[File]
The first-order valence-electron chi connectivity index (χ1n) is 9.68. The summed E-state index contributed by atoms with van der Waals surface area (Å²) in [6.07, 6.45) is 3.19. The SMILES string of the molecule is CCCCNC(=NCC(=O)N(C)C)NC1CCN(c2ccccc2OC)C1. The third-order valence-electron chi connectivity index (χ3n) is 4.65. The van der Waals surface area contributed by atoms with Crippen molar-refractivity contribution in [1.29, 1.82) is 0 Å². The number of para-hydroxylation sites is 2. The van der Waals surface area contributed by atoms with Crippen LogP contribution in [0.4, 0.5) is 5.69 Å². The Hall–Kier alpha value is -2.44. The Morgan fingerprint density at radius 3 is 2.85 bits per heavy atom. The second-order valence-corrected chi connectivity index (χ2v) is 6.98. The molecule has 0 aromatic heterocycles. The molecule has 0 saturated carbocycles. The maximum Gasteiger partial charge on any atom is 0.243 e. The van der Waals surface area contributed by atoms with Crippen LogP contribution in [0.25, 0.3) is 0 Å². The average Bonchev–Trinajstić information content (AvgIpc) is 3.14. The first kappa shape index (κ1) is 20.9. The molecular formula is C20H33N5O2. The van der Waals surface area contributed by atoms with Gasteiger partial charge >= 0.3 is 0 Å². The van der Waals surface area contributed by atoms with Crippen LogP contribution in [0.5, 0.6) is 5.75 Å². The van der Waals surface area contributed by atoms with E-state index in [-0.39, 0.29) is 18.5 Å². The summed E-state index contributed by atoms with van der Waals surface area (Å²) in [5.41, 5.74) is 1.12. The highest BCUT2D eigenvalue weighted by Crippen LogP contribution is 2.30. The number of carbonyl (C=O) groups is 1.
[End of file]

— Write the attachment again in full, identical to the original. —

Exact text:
The first-order valence-electron chi connectivity index (χ1n) is 9.68. The summed E-state index contributed by atoms with van der Waals surface area (Å²) in [6.07, 6.45) is 3.19. The SMILES string of the molecule is CCCCNC(=NCC(=O)N(C)C)NC1CCN(c2ccccc2OC)C1. The third-order valence-electron chi connectivity index (χ3n) is 4.65. The van der Waals surface area contributed by atoms with Crippen molar-refractivity contribution in [1.29, 1.82) is 0 Å². The number of para-hydroxylation sites is 2. The van der Waals surface area contributed by atoms with Crippen LogP contribution in [0.4, 0.5) is 5.69 Å². The Hall–Kier alpha value is -2.44. The Morgan fingerprint density at radius 3 is 2.85 bits per heavy atom. The second-order valence-corrected chi connectivity index (χ2v) is 6.98. The molecule has 0 aromatic heterocycles. The molecule has 0 saturated carbocycles. The maximum Gasteiger partial charge on any atom is 0.243 e. The van der Waals surface area contributed by atoms with Crippen LogP contribution in [0.25, 0.3) is 0 Å². The average Bonchev–Trinajstić information content (AvgIpc) is 3.14. The first kappa shape index (κ1) is 20.9. The molecular formula is C20H33N5O2. The van der Waals surface area contributed by atoms with Gasteiger partial charge >= 0.3 is 0 Å². The van der Waals surface area contributed by atoms with Crippen LogP contribution in [0.5, 0.6) is 5.75 Å². The van der Waals surface area contributed by atoms with E-state index in [-0.39, 0.29) is 18.5 Å². The summed E-state index contributed by atoms with van der Waals surface area (Å²) in [5.41, 5.74) is 1.12. The highest BCUT2D eigenvalue weighted by Crippen LogP contribution is 2.30. The number of carbonyl (C=O) groups is 1.